This design calls for the addition of a new center wingbox that will fit between the metal wings and extend each by 10 ft. It also will provide space behind the cockpit for connecting cables into the aircraft’s actuators. “The pilot  could electronically turn off the actuators and it is just like you have today, it is flying by cable,” the Lockheed official says. The design is intended to leave the cockpit untouched to allow for manned operation.

Landing could be made more predictable with the unmanned system. “As a prior U-2 pilot, I always thought this was going to be an aviation challenge. When I looked to our avionics engineers, they almost scoffed at me. . . . They said, ‘We’ve already done it—landing [an unmanned aircraft] on a pitching and rolling carrier,’ . . . and this is far easier,” the Lockheed official says. “This would be more safe, the reason being the failure modes.”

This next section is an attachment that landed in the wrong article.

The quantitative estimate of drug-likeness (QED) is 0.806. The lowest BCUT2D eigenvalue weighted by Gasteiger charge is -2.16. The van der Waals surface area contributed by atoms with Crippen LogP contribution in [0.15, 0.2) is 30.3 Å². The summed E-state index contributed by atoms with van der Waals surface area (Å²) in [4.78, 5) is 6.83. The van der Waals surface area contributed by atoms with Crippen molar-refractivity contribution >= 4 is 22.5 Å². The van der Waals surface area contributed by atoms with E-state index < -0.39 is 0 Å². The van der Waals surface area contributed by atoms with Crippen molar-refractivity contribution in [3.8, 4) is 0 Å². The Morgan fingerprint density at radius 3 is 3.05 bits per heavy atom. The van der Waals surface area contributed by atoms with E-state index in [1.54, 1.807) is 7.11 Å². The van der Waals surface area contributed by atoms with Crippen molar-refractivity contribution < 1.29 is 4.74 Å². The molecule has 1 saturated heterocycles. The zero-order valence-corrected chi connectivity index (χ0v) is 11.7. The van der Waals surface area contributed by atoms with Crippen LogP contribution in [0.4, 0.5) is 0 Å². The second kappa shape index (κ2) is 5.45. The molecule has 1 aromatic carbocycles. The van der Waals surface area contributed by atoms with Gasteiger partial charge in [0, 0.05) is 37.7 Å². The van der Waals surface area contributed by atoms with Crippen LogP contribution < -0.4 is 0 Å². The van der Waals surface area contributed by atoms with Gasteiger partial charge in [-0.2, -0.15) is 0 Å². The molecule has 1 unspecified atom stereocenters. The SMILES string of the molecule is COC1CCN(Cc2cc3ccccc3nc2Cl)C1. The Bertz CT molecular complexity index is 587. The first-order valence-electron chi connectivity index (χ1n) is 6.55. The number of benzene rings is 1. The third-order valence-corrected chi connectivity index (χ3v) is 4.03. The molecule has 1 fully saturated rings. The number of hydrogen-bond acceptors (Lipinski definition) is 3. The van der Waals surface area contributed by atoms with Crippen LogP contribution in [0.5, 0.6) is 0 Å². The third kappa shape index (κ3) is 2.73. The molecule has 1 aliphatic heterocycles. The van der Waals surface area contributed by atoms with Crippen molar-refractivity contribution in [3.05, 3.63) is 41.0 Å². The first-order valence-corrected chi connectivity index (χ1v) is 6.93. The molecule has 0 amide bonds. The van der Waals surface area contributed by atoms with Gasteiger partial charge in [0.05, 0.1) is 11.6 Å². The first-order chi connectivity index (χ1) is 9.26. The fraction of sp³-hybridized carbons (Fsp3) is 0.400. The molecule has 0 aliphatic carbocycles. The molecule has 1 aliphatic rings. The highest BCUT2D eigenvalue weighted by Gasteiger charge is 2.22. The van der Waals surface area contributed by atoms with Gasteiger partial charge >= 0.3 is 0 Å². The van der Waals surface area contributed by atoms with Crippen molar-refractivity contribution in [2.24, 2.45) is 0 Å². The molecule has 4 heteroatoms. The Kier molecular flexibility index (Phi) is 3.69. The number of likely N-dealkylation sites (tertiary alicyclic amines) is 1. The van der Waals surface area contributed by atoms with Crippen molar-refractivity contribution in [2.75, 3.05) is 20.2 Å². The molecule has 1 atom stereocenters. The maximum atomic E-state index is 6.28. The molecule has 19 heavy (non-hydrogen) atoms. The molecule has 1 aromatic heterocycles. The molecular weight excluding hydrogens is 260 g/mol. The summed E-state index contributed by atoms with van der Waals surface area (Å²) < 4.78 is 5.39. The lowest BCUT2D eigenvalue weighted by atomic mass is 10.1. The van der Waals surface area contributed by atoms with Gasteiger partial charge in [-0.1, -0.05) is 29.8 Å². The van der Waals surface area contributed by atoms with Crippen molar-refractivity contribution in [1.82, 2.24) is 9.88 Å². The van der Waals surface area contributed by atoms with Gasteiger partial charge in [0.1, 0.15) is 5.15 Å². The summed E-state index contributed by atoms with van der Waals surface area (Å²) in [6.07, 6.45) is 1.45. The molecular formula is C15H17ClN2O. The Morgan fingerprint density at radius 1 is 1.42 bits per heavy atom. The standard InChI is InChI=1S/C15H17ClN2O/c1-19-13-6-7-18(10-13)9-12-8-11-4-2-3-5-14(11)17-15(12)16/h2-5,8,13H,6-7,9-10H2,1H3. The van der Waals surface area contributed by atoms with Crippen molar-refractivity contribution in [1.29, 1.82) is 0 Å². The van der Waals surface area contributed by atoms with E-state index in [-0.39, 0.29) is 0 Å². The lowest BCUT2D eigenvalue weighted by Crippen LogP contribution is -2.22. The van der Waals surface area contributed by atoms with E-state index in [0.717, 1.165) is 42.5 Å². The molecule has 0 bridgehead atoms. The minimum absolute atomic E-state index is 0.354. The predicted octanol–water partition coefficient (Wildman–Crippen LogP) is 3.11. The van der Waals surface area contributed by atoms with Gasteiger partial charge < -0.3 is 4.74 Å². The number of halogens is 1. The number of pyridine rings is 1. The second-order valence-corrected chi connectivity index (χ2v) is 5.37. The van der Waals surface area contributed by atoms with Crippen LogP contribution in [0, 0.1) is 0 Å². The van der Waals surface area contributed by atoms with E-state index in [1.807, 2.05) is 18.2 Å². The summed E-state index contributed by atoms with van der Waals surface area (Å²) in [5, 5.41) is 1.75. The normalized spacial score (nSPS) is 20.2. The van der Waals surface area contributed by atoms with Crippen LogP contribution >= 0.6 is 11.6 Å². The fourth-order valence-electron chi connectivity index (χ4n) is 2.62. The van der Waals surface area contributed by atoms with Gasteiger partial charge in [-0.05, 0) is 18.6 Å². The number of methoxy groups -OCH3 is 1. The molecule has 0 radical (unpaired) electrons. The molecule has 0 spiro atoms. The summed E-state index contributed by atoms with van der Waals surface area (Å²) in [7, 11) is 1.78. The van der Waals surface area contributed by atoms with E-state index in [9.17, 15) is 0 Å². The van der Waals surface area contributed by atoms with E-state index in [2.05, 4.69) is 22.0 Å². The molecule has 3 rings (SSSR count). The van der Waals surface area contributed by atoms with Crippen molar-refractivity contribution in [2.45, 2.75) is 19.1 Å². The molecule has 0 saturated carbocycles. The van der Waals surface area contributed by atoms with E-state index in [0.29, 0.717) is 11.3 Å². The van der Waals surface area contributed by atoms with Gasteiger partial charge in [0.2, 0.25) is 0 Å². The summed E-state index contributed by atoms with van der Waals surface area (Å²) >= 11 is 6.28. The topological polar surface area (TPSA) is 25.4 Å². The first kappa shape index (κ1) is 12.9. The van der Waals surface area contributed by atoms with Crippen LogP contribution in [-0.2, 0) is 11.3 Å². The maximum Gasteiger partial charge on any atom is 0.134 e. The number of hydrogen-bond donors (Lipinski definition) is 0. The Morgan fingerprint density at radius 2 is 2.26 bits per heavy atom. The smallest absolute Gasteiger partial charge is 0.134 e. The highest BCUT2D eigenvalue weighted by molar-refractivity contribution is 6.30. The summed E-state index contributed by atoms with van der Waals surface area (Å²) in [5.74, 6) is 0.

For example, in cases where pilots encounter full nose-up or down trim, they are required to apply roughly 75 lb. of pressure to the stick to maintain flight, which can be challenging for pilots in pressure suits, especially toward the end of a long mission. “Even if you are a pilot in the airplane and you have a full nose-up or a full nose-down trim failure, you can engage the autopilot and let it fly all the way down and to the landing,” the Lockheed official says. “The actuators would handle those loads easily.”